This is how a coach explained the natural skills of LeSean McCoy back when the Eagles used a second-round pick on him last April: Draw up an area, three yards by three yards, stake it out and rope it off, and then put a defender in the box with McCoy.
"He wouldn't be touched," the coach said. "That's how good he is."
We saw glimpses of McCoy's ability as a rookie when he ranked third among first-year backs with a franchise-record 637 rushing yards and ranked second among rookies with 945 yards from scrimmage. It was a pretty impressive season for a kid playing in a scheme that is not particularly friendly to rookie running backs.
There is such an emphasis on precision in this offense as far as timing and the exactness of every route run and handoff taken. You don't freelance in this offense as a running back. You have to be on point to get on the field.
McCoy had the opportunity to play early as Westbrook recovered from an assortment of off-season ailments. The rookie from Pittsburgh took reps through the spring drills and in training camp, and he was the starter in the preseason. When the regular season began, McCoy was much more advanced than, certainly, Westbrook was as a rookie back in 2002.
So it makes sense to think that, after a full season, McCoy is prepared for the next step. He has already reported for the team's off-season conditioning program, a full month ahead of its official beginning. McCoy said last week as he stood by his locker at the NovaCare Complex that he was so much looking forward to the program, as he has never been part of an intensive, all-focus, off-season program. This time a year ago, McCoy was preparing for the Scouting Combine.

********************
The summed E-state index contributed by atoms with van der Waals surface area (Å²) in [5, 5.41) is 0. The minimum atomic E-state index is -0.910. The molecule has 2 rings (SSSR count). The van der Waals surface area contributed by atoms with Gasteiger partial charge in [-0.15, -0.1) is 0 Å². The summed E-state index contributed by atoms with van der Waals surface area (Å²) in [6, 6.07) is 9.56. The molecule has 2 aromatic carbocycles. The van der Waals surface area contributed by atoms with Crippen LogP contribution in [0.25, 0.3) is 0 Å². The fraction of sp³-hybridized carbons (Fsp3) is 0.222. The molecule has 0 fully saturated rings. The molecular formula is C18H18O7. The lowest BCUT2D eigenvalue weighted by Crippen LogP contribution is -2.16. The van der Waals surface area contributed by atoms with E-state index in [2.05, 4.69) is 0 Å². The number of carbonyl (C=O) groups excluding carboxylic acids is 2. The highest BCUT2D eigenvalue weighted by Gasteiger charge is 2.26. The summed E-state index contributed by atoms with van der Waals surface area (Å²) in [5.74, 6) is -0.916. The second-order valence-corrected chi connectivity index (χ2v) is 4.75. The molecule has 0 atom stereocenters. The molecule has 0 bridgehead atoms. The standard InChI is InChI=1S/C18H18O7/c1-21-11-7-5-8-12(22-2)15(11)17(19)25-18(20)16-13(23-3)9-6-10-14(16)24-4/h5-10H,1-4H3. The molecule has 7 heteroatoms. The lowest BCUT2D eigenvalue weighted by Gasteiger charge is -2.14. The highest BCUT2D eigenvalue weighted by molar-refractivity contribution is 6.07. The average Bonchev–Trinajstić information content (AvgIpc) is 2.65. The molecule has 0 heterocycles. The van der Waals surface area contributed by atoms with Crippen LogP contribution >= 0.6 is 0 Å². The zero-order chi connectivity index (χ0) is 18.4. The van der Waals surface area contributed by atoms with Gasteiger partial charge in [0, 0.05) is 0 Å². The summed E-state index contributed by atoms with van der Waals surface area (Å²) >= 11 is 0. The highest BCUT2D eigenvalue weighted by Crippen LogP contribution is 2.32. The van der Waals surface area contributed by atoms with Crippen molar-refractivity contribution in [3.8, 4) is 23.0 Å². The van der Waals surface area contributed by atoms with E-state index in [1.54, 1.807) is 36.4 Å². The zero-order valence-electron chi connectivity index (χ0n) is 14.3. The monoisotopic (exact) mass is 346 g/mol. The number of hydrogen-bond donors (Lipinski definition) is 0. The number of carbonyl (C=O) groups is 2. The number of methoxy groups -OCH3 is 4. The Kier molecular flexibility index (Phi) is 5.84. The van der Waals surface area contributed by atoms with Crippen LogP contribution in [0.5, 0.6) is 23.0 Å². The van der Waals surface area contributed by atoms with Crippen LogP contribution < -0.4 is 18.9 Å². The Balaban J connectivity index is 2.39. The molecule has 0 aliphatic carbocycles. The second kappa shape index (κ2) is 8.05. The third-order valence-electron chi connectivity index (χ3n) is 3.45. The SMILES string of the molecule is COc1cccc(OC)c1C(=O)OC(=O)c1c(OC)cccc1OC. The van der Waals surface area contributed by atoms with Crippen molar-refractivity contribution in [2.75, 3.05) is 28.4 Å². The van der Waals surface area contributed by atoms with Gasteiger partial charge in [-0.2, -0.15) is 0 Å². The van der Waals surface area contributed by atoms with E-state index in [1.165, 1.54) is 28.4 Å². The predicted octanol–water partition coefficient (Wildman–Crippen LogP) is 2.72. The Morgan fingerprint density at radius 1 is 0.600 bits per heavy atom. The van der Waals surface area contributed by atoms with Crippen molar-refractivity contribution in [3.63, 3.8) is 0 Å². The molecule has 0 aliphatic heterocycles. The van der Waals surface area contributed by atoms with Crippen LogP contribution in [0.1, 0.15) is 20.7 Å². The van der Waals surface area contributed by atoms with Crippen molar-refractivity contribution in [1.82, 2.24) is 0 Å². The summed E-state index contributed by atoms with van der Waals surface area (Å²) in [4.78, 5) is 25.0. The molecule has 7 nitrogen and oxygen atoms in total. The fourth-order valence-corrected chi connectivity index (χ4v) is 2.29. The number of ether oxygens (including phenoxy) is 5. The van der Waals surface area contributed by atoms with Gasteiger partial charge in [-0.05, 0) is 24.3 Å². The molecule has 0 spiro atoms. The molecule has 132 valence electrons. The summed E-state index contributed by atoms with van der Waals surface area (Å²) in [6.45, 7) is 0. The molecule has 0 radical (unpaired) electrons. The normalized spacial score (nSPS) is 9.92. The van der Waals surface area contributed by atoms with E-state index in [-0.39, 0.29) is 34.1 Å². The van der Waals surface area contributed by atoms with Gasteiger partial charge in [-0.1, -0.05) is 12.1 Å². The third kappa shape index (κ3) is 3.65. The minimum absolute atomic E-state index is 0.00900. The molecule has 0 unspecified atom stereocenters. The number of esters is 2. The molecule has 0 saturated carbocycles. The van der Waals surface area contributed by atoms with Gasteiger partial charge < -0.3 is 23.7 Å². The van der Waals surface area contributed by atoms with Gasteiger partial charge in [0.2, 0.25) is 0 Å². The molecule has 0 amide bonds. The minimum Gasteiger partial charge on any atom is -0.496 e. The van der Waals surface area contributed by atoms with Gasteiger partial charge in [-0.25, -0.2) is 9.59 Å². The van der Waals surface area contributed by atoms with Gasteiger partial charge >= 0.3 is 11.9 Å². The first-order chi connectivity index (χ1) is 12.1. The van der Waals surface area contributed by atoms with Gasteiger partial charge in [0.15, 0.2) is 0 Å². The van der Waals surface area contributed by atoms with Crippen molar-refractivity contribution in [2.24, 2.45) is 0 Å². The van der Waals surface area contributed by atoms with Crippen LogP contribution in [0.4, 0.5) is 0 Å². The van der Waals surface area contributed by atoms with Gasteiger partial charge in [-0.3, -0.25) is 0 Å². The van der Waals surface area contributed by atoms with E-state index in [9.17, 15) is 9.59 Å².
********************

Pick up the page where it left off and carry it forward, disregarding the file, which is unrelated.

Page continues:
Now, he's preparing to be the go-to running back for the Philadelphia Eagles.
The Eagles announced on Tuesday their intention to release Brian Westbrook, probably on the first day of the new year, March 5 to be exact. Westbrook is free to talk to teams and, as the news broke on Tuesday, Westbrook told at least one reporter that teams had already called to inquire about his intentions for 2010.
Meanwhile, the Eagles are prepping for LAW (Life After Westbrook). And that means it is time for McCoy to mature in so many ways. On the field, he has to prepare his body to carry 20 times a game. He has to prepare for the punishment. He did it in college, yeah, carrying 584 times and catching 65 passes in two seasons at Pittsburgh.
But this is the big leagues, and McCoy has a totally different challenge ahead.
Off the field, he has to grow up, too. McCoy turned 21 last year. He was a catch-me-when-you-can interview. He never wanted to turn down a request, which is a problem when reporters want a piece of you all the time. There is also the mental challenge of the every-week responsibility of being the man for 16 games against the best players in the world.
It is a huge, huge chore for McCoy, who welcomes it with a smile, a twinkle in his eye and all of the confidence in the world.